Constipation is defined as a condition in which bowel evacuations occur infrequently, or in which the feces are hard and small, or where passage of feces causes difficulty or pain (Oxford Dictionary of nursing, 1998). It can be a feeling that, having been to the toilet, a person may feel they haven't emptied their bowels completely, have only passed a small amount and feel they could go again a short while later. In a person with healthy bowel function, bowels should move at least once a day or after every meal.


Fecal matter which doesn't move through the bowel quickly enough can lead to a build up of toxic material in the colon. Peristalsis (the action of the bowel which pushes material along the digestive tract) can be suppressed due to long-term constipation. Hemorrhoids (piles) can result from chronic constipation. Continued straining to pass a stool can result in the blood vessels surrounding the anus becoming swollen. At its worst, constipation over long periods can result in physical blockages or distension of the bowel which can lead to diverticulosis.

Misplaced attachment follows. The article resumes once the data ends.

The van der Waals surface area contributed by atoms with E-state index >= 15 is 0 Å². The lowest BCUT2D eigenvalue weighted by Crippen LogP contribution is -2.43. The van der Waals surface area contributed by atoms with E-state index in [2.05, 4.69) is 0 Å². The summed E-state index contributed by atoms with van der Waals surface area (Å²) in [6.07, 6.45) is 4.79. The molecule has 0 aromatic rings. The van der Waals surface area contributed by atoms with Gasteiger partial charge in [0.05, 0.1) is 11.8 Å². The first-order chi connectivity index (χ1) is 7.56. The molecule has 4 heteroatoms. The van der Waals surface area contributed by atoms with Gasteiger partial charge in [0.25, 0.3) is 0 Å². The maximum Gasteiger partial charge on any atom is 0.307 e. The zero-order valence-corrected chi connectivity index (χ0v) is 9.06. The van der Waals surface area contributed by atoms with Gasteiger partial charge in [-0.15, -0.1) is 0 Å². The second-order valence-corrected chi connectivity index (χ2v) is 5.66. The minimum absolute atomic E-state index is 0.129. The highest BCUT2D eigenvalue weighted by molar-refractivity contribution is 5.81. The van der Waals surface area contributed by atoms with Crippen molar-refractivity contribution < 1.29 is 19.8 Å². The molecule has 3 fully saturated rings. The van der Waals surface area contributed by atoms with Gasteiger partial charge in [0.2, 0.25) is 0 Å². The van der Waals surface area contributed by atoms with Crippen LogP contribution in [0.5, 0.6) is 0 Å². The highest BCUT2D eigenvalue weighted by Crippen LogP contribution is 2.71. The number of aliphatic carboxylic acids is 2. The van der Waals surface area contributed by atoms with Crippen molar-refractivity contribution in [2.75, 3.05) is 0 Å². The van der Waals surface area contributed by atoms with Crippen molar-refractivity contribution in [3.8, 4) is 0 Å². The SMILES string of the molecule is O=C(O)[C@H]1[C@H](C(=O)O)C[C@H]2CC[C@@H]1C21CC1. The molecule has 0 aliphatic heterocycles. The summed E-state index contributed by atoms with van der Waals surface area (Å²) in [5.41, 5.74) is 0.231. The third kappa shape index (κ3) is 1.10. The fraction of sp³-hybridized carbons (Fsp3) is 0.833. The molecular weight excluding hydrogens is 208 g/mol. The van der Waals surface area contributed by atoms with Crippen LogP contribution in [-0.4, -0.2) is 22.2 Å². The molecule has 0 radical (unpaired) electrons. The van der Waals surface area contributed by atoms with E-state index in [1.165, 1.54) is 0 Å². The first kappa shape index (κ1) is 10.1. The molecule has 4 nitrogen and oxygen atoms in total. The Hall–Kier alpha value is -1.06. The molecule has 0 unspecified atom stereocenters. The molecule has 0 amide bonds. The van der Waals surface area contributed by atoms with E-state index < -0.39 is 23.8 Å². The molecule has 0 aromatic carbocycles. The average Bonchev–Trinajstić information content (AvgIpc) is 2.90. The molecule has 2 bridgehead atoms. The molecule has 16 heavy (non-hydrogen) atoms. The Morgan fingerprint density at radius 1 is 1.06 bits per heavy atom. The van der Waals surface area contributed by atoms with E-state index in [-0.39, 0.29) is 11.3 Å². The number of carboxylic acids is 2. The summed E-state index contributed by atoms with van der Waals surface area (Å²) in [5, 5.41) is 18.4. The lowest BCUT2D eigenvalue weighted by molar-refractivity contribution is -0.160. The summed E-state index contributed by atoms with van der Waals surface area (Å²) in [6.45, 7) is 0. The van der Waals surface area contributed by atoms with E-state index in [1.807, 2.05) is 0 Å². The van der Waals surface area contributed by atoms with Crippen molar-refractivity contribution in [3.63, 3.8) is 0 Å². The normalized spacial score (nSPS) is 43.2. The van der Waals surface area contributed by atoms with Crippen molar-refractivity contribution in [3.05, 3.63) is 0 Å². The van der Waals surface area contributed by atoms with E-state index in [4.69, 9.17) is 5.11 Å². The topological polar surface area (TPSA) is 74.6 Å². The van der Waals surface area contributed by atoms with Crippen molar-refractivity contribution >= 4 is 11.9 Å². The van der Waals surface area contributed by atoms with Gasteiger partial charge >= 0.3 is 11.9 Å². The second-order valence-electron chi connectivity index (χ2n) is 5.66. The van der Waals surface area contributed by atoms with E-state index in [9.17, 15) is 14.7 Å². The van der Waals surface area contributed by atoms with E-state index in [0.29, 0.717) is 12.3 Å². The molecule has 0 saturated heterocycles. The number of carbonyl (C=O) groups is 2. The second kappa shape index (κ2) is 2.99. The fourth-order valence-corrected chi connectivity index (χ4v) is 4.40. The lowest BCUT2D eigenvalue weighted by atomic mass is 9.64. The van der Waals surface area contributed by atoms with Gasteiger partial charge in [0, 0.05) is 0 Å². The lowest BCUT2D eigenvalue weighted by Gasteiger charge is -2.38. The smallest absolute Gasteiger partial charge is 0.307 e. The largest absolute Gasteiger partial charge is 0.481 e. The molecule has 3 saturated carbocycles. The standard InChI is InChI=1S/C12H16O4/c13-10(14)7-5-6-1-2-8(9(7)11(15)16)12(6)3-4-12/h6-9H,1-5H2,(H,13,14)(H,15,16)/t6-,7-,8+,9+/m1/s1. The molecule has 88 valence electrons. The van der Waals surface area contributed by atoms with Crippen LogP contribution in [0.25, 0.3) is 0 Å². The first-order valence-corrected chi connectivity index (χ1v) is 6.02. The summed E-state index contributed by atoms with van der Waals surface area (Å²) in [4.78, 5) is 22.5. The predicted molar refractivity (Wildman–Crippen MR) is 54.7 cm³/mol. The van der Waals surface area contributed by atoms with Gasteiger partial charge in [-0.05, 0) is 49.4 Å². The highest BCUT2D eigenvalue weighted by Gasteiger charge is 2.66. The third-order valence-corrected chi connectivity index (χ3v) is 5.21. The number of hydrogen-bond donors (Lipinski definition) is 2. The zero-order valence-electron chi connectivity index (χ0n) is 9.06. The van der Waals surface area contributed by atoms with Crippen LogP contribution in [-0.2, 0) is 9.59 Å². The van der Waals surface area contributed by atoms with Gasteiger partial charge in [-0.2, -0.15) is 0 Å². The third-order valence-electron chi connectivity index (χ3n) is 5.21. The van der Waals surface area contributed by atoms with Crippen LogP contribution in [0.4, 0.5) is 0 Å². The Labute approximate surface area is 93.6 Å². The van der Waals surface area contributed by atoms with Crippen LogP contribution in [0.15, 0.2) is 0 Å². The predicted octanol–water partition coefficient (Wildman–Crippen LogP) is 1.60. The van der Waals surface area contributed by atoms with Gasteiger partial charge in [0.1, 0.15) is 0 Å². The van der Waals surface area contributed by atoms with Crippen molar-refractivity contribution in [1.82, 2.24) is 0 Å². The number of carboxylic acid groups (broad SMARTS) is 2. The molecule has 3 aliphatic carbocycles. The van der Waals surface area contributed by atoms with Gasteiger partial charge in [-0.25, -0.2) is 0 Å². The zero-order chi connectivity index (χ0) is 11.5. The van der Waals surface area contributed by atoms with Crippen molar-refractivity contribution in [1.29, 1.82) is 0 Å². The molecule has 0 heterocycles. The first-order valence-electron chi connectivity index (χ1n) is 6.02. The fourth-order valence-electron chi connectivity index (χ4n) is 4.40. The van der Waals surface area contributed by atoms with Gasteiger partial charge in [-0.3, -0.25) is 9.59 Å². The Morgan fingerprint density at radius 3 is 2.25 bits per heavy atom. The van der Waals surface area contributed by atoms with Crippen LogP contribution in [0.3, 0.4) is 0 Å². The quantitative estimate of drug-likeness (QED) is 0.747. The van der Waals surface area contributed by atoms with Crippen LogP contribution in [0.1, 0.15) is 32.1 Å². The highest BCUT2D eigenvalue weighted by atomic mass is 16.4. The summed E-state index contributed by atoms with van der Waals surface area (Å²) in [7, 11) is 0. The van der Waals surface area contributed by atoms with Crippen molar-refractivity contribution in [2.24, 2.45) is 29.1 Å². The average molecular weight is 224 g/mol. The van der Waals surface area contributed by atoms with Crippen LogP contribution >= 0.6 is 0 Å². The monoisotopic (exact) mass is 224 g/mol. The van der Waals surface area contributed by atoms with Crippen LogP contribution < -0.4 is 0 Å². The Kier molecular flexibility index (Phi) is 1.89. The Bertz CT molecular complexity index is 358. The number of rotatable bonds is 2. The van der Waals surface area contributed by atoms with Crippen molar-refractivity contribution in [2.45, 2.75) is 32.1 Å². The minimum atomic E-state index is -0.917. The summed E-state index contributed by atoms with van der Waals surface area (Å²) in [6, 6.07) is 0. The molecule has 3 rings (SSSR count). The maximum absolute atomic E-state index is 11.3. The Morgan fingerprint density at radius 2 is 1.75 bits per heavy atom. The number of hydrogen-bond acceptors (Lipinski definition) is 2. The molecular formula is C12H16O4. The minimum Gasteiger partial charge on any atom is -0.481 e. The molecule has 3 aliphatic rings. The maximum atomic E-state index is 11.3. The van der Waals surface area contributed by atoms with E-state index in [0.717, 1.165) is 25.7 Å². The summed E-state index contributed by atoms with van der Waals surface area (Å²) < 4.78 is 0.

When constipated, water is reabsorbed from stools leading to even harder stools which become more difficult to pass. The main reasons for constipation are:

  • Insufficient water intake
  • Not going to the toilet when we initially feel the need
  • Eating too many concentrated foods e.g. bread, pasta
  • Diet too low in fibre
  • Lack of exercise can lead to poor muscle tone of the bowel
  • Obesity
  • Stress
  • Habitual use of laxatives
  • If peristalsis is weak, constipation can result

Research has shown the major factor in chronic constipation is diet and although dietary changes can help with constipation, it is not always enough to cleanse the colon.

The healthy transit time for food to pass through our bodies should be 24 hours, but on average in modern populations, it is 60 hours for men and 70 hours for women.